Cracked Heat Exchanger: What It Means and What to Do Next

September 20, 2022

A furnace is often a background player in your home, keeping you warm in the cold winter months. It regularly isn't noticed until something goes wrong.

One root cause might be that your furnace has a cracked heat exchanger. It can be a safety risk, so it’s critical to familiarize yourself with the signs of a cracked heat exchanger and what you should do if you believe that is the problem.

What Is a Heat Exchanger in a Furnace?

A heat exchanger helps transition heat from the combustion chamber inside your furnace to the air that flows through the system. It typically does this through coils or tubes that warm the air while functioning as a barrier to keep gas created in the combustion chamber, called flue gasses, from leaking out into your home.

Is a Cracked Heat Exchanger Dangerous?

Thanks to its central role, it isn't surprising that a cracked heat exchanger can pose a risk. A damaged heat exchanger can permit dangerous gasses – like carbon monoxide, which can be lethal – to flow through your home.

For this reason, don't ever use your heater if you suspect you're dealing with a cracked heat exchanger, as letting it run could make your entire household sick. Reach out to an HVAC professional immediately if you think your furnace has a cracked heat exchanger that should be repaired.

Four Signs of a Cracked Heat Exchanger:

  • Furnace switches off: A cracked heat exchanger can cause your furnace to switch off.
  • Odd Smells: If the air escaping your furnace has a powerful chemical smell, it may be an indicator that gas is leaking through cracks in your heat exchanger. These byproducts, which can smell like formaldehyde, are a significant warning sign.
  • Carbon monoxide alarm goes off or you notice health problems: If a cracked heat exchanger is releasing carbon monoxide in your home, your carbon monoxide alarm could go off or family members could start experiencing signs of carbon monoxide poisoning. Complications include headaches, dizziness, weakness, nausea, vomiting or feeling tired. If an alarm goes off or you feel sick, exit the home immediately and then call for help.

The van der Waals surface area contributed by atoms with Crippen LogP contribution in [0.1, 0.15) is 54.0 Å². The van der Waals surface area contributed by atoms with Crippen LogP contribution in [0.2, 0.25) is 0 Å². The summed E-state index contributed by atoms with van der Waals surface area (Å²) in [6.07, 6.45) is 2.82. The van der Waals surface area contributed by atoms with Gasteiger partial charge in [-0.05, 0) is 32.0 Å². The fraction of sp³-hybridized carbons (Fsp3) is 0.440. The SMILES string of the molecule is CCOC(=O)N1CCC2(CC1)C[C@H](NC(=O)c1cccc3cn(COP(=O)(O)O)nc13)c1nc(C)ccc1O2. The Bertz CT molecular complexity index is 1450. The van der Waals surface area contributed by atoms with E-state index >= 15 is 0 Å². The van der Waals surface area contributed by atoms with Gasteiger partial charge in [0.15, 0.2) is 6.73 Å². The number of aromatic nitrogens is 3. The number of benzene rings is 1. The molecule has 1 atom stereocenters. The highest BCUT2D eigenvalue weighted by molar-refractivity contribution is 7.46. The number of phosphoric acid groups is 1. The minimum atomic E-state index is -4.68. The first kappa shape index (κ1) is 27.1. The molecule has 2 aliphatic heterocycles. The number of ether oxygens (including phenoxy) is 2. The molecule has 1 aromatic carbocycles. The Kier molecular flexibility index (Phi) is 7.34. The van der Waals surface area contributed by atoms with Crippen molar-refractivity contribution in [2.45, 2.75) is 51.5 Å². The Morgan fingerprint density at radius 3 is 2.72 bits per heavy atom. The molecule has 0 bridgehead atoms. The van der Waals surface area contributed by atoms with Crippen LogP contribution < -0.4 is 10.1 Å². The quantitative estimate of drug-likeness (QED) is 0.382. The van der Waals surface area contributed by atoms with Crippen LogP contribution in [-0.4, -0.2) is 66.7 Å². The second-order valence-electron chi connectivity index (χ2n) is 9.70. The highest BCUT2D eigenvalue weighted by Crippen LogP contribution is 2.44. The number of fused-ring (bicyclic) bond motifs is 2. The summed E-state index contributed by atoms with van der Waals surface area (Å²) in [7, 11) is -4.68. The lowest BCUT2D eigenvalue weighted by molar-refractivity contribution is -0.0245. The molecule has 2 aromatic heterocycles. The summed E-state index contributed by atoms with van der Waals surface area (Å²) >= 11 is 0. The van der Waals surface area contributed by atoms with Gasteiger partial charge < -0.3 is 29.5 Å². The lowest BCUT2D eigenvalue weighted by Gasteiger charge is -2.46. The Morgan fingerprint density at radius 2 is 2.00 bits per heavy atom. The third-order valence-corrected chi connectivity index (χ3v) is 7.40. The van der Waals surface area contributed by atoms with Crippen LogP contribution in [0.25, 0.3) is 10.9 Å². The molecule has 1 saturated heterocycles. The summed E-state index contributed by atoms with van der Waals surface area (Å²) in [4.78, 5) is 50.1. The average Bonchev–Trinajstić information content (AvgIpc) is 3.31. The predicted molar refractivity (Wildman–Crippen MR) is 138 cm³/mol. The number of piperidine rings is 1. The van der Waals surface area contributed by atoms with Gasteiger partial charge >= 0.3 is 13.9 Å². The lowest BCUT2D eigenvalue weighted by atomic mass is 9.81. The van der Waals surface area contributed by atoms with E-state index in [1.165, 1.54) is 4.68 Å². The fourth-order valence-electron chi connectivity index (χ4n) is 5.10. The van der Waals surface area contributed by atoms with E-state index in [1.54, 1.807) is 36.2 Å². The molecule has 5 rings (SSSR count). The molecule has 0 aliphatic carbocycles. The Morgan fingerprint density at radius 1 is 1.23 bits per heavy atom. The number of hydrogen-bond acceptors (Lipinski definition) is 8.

• Soot: If you spot black sooty buildup around the exterior of your furnace, it’s an indication something could be seriously wrong.

What to Do if the Furnace Heat Exchanger is Cracked

If you worry your furnace has a cracked heat exchanger, call a professional well versed in furnace installation Milledgeville and Middle Georgia as soon as possible so they can examine your system and, if required, perform a furnace heat exchanger replacement. Costs should differ depending on the situation, but estimates run in the neighborhood of $1,000 to $3,000.

However, the good news is that heat exchangers are generally included in the warranty. You should check the warranty paperwork on your furnace, because while the warranty might not cover the entire cost of repairs, it could significantly shrink your bill.

How to Avoid a Cracked Heat Exchanger in Your Home

One of the easiest ways to minimize the risk of problems in your furnace overall is with routine furnace maintenance. Furnaces provide the best possible return on investment when they operate efficiently. Calling a skilled professional to examine your furnace for worn-out parts, clogs in the air filters and other common problems can keep you from getting a big bill later on.

It’s also helpful to inspect your furnace filters every few months – it’s recommended some filters be replaced every 90 days or sooner if they are dirty or grimy. While the filters are not part of the heat exchanger itself, the strain of drawing air through a clogged filter makes the entire furnace work harder to complete its job. And the harder your furnace needs to run, the more deterioration parts like the heat exchanger will sustain.